Gannett: Where Buffett Meets Zillow
Smead Capital Management
By Bill Smead
May 30, 2012
Dear Fellow Investors:
You will be surprised to hear that I am somewhat addicted to keeping track of the value of the home we have in the Seattle area and the one in Scottsdale, Arizona. It seems that Zillow uses comparisons to recent sales as the primary vehicle to come up with their “Zestimates”. We believe at Smead Capital Management (SCM) that comps are a useful tool in valuing common stocks. They are even more useful if the transactions are recent and spectacularly useful if the comps come from a savvy buyer. We would like to run our version of a Zillow estimate on Gannett (GCI).
What triggered these analyses were the recent sale of 9 TV stations by McGraw-Hill to E.W. Scripps and the acquisition of 63 daily newspapers by Warren Buffett’s Berkshire Hathaway (BRK) from Media General (MEG). Gannett owns 84 daily newspapers including USA Today and the Arizona Republic. They own 23 TV stations which are mostly affiliated with NBC, ABC and CBS. Lastly, they have a major online/digital business led by CareerBuilder. To get comps on CareerBuilder we used public market prices and PE ratios on companies which compete with Gannett. Infospace (INSP), Monster (MWW), Move.com (MOVE) and IAC Interactive (IACI) provide us a blended valuation to complete the three parts of the company. Below is our analysis:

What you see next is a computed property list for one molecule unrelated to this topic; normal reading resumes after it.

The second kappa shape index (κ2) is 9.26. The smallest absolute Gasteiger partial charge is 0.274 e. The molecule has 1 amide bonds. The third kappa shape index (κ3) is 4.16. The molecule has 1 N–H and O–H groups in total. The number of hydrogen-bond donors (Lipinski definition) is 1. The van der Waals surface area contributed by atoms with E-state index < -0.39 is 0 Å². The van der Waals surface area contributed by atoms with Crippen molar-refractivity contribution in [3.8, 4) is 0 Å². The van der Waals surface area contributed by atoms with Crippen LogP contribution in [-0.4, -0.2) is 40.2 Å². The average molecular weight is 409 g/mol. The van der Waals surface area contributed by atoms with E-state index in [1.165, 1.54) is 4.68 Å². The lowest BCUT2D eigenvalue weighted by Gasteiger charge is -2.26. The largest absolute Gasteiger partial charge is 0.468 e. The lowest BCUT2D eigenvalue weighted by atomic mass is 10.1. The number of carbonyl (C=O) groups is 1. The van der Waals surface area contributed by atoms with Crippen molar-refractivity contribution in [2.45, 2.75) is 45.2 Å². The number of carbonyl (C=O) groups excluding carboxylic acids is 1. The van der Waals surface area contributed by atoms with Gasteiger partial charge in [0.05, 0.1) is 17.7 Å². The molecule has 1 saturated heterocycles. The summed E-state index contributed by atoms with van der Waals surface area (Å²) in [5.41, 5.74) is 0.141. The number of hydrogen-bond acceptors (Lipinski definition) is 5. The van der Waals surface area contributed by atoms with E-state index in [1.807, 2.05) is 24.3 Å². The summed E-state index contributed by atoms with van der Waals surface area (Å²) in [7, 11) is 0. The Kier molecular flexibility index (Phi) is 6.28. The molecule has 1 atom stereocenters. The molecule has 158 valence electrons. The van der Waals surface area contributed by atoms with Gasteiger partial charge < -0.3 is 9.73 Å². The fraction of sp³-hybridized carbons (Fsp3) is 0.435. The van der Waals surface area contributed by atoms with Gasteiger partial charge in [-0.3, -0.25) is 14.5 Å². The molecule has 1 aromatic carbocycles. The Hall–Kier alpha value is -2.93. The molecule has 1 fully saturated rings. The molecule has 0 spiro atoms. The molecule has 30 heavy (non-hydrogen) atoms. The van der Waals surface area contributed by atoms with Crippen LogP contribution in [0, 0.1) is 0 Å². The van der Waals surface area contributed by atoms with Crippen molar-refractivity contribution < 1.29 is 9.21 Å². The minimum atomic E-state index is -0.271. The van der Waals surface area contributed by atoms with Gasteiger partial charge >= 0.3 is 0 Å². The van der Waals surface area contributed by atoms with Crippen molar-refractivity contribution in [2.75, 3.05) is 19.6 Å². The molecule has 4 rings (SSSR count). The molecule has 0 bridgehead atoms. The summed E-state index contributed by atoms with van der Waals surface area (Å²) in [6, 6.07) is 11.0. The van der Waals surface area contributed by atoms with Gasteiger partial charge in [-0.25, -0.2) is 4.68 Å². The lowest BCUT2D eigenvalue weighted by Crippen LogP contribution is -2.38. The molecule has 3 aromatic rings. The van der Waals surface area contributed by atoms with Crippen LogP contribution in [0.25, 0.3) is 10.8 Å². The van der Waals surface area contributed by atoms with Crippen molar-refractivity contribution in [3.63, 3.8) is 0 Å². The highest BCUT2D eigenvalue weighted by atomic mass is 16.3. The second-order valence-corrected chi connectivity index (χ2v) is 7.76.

To say that Warren Buffett is a shrewd buyer is an understatement. E.W. Scripps is a veteran owner of TV stations and is certainly aware of how out of favor the industry is in the age of the internet competing for people’s time and eyeballs. Therefore, we don’t consider this a maximization of value for Gannett in the same way that selling our house today would put us anywhere near the peak value which could be attained over the next ten years. It is a compelling view into how undervalued Gannett is as it trades near $13 per share recently.
Why is Buffett buying newspapers today when he has explained how damaging the internet has been to the stranglehold newspapers had on the delivery of important and entertaining information? We think the answer is three-fold; content differential, profitability and price. Buffett believes that the information in communities which is not handled effectively by anyone else is being established once again. At the Berkshire Hathaway annual meeting he talked about the fact that ESPN (part of Disney (DIS)) is where you go to get national sports news and stock quotes are available like water on the internet. However, he added that local sports, local politics, community affairs and obituaries are still important and valued. A successful newspaper must have content which is different and timelier than can be gathered anyplace else. Here’s what the Oracle of Omaha said in a letter dated May 23, 2012 to the publishers of Berkshire Hathaway’s daily newspapers:
“Though the economics of the business have drastically changed since our purchase of The Buffalo News, I believe newspapers that intensively cover their communities will have a good future. It’s your job to make your paper indispensable to anyone who cares about what is going on in your city or town.